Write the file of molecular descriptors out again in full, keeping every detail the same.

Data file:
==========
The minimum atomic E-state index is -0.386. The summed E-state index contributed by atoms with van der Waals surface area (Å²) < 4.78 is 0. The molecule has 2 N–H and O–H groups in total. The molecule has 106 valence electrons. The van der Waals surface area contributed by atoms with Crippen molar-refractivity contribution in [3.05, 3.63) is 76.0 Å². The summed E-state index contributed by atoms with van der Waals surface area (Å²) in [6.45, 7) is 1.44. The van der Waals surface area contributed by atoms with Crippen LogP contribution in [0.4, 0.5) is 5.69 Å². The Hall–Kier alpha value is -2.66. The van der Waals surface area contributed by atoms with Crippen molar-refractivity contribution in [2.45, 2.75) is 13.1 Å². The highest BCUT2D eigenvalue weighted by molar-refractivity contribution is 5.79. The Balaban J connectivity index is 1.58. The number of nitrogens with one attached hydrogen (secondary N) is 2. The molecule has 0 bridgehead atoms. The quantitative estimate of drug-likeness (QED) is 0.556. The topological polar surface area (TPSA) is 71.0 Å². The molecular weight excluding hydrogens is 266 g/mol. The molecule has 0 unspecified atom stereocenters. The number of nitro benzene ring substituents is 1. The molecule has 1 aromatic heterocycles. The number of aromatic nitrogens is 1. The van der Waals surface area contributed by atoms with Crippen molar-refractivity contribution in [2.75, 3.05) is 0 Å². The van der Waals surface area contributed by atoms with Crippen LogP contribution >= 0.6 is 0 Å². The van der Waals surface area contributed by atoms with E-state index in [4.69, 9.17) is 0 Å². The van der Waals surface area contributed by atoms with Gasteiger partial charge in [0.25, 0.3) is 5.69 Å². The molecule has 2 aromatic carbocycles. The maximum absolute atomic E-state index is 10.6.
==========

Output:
The minimum atomic E-state index is -0.386. The summed E-state index contributed by atoms with van der Waals surface area (Å²) < 4.78 is 0. The molecule has 2 N–H and O–H groups in total. The molecule has 106 valence electrons. The van der Waals surface area contributed by atoms with Crippen molar-refractivity contribution in [3.05, 3.63) is 76.0 Å². The summed E-state index contributed by atoms with van der Waals surface area (Å²) in [6.45, 7) is 1.44. The van der Waals surface area contributed by atoms with Crippen LogP contribution in [0.4, 0.5) is 5.69 Å². The Hall–Kier alpha value is -2.66. The van der Waals surface area contributed by atoms with Crippen molar-refractivity contribution in [2.45, 2.75) is 13.1 Å². The highest BCUT2D eigenvalue weighted by molar-refractivity contribution is 5.79. The Balaban J connectivity index is 1.58. The number of nitrogens with one attached hydrogen (secondary N) is 2. The molecule has 0 bridgehead atoms. The quantitative estimate of drug-likeness (QED) is 0.556. The topological polar surface area (TPSA) is 71.0 Å². The molecular weight excluding hydrogens is 266 g/mol. The molecule has 0 unspecified atom stereocenters. The number of nitro benzene ring substituents is 1. The molecule has 1 aromatic heterocycles. The number of aromatic nitrogens is 1. The van der Waals surface area contributed by atoms with Crippen molar-refractivity contribution in [2.75, 3.05) is 0 Å². The van der Waals surface area contributed by atoms with Crippen LogP contribution >= 0.6 is 0 Å². The van der Waals surface area contributed by atoms with E-state index in [4.69, 9.17) is 0 Å². The van der Waals surface area contributed by atoms with Gasteiger partial charge in [0.25, 0.3) is 5.69 Å². The molecule has 2 aromatic carbocycles. The maximum absolute atomic E-state index is 10.6.